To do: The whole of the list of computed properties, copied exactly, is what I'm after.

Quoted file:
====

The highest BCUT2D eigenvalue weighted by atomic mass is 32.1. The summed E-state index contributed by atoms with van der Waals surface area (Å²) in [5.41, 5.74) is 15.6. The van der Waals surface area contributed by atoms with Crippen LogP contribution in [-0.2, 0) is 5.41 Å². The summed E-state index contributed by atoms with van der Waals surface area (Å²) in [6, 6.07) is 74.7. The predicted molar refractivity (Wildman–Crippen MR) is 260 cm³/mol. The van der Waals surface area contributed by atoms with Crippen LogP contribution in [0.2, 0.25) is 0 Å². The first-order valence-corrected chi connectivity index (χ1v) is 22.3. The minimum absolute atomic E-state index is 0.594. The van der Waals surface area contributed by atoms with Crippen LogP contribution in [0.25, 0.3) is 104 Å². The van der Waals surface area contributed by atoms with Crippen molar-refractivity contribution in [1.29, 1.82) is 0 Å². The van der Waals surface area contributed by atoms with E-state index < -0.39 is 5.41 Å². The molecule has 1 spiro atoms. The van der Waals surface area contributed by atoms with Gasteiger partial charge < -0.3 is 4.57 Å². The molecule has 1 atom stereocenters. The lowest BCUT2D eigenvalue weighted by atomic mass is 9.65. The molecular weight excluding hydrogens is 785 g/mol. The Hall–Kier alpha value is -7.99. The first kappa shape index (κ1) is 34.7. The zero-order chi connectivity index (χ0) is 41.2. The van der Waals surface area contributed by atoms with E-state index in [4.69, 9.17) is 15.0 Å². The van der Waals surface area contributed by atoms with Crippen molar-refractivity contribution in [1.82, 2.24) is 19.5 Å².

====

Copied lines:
The highest BCUT2D eigenvalue weighted by atomic mass is 32.1. The summed E-state index contributed by atoms with van der Waals surface area (Å²) in [5.41, 5.74) is 15.6. The van der Waals surface area contributed by atoms with Crippen LogP contribution in [-0.2, 0) is 5.41 Å². The summed E-state index contributed by atoms with van der Waals surface area (Å²) in [6, 6.07) is 74.7. The predicted molar refractivity (Wildman–Crippen MR) is 260 cm³/mol. The van der Waals surface area contributed by atoms with Crippen LogP contribution in [0.2, 0.25) is 0 Å². The first-order valence-corrected chi connectivity index (χ1v) is 22.3. The minimum absolute atomic E-state index is 0.594. The van der Waals surface area contributed by atoms with Crippen LogP contribution in [0.25, 0.3) is 104 Å². The van der Waals surface area contributed by atoms with Crippen molar-refractivity contribution in [1.29, 1.82) is 0 Å². The van der Waals surface area contributed by atoms with E-state index < -0.39 is 5.41 Å². The molecule has 1 spiro atoms. The van der Waals surface area contributed by atoms with Gasteiger partial charge < -0.3 is 4.57 Å². The molecule has 1 atom stereocenters. The lowest BCUT2D eigenvalue weighted by atomic mass is 9.65. The molecular weight excluding hydrogens is 785 g/mol. The Hall–Kier alpha value is -7.99. The first kappa shape index (κ1) is 34.7. The zero-order chi connectivity index (χ0) is 41.2. The van der Waals surface area contributed by atoms with E-state index in [4.69, 9.17) is 15.0 Å². The van der Waals surface area contributed by atoms with Crippen molar-refractivity contribution in [1.82, 2.24) is 19.5 Å².